What you need to know:
- The gallbladder stores bile, a fluid that aids digestion of fat.
- Gall bladder and bile duct cancer develops when abnormal cells in these structures multiply and grow rapidly.
- The early signs may often be nonspecific and are common to many other conditions.
The gallbladder is a small, pear-shaped pouch that lies beneath the liver, in the upper abdomen.
It stores bile, a fluid that aids digestion of fat. Gall bladder and bile duct cancer develops when abnormal cells in these structures multiply and grow rapidly.
It is a rare cancer that is hard to diagnose and is more common in women than men. Some of these cancer cases might be misclassified.
The early signs may often be nonspecific and are common to many other conditions, including non-cancer conditions. It can even be asymptomatic until later in the disease, with most patients reaching an advanced stage by the time of diagnosis. Also, when performing a physical exam, symptoms can not be seen or felt.
However, the symptoms that can manifest include jaundice, abdominal pain, nausea, vomiting, losing weight for no reason, itching, fever that does not go away, fatigue and white coloured stool.
The risk factors include primary sclerosing cholangitis (PSC), a long-term progressive disease of the liver and gallbladder characterised by inflammation and scarring of the bile ducts, chronic liver disease, bile duct problems present at birth, liver fluke infection, which can occur from eating raw or undercooked fish, old age and smoking.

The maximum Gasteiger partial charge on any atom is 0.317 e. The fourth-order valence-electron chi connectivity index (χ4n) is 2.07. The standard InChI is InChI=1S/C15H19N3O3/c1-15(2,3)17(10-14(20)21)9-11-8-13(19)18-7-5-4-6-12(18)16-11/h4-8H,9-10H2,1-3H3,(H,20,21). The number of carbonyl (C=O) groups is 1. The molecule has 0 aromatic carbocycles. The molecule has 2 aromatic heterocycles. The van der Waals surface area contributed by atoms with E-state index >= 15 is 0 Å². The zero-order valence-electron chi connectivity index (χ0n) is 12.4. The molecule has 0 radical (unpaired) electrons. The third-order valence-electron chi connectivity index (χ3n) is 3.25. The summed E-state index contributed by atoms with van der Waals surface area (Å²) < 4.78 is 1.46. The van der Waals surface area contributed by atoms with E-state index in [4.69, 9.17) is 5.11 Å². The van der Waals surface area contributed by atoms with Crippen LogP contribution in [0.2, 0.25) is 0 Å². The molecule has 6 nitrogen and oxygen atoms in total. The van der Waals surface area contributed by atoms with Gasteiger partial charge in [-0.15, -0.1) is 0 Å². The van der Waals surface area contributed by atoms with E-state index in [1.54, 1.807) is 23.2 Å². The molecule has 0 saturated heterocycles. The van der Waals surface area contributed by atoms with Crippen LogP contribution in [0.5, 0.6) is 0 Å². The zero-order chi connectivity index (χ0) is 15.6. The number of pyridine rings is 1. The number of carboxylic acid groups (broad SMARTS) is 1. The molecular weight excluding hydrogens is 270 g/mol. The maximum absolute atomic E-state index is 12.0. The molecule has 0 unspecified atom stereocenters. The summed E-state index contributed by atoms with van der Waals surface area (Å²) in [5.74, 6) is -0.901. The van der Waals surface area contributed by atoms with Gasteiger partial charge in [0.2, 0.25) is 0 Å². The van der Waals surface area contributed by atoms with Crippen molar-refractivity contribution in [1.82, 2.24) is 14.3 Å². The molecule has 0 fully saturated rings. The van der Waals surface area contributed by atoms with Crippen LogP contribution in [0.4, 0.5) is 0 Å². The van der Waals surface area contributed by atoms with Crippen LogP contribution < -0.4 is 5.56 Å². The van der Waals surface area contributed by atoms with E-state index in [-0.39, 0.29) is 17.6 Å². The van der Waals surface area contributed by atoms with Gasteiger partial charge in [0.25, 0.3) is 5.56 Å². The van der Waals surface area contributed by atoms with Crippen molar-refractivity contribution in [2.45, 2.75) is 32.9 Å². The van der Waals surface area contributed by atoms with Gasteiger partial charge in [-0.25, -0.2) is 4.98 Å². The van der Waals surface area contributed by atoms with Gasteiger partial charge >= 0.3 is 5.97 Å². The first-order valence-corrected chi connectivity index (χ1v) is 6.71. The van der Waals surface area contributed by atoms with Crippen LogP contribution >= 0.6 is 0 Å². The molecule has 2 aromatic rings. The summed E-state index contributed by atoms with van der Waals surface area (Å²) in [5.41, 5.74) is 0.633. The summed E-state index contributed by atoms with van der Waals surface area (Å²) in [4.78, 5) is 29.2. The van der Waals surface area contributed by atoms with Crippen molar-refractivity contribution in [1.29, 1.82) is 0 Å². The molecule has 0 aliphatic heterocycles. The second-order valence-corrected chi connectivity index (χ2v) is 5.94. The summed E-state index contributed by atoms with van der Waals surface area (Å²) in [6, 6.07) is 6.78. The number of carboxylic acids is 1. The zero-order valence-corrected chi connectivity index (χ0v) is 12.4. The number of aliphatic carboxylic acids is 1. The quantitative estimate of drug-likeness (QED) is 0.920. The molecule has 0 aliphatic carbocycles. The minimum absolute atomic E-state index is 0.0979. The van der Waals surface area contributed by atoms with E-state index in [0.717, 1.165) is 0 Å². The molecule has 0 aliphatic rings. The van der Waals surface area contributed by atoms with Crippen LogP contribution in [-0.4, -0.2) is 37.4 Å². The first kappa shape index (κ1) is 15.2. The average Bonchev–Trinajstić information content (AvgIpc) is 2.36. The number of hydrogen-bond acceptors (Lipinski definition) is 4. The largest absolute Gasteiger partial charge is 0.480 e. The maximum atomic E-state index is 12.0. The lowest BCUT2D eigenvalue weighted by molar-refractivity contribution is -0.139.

If your doctor suspects this cancer, they will have you do the following diagnostic tests. Liver function blood test, tumour marker test that checks the level of cancer antigen, endoscopic test to examine the gall bladder and bile duct, imaging tests such as ultrasound, CT scan, MRI and biopsy that involves removal of tissue to examine under a microscope.
The treatment options include, where possible, surgical removal of as much cancer as possible. The other option is liver transplant.
Slow down progression
Chemotherapy can be considered as well. This is mostly used for people with advanced disease to slow down progression and relieve symptoms. Radiation therapy can also be considered.
The other option is biliary drainage, a procedure to restore the flow of bile. It can involve bypass surgery to reroute the bile around the cancer or stents to hold open a bile duct being collapsed by cancer.
Biliary drainage helps relieve the signs and symptoms.
There is no way to prevent this condition, but reducing your risk factors may be possible. Smokers are advised to quit. Reduce your risk of preventable chronic liver disease. Moderate your alcohol intake, and maintain a healthy diet and weight.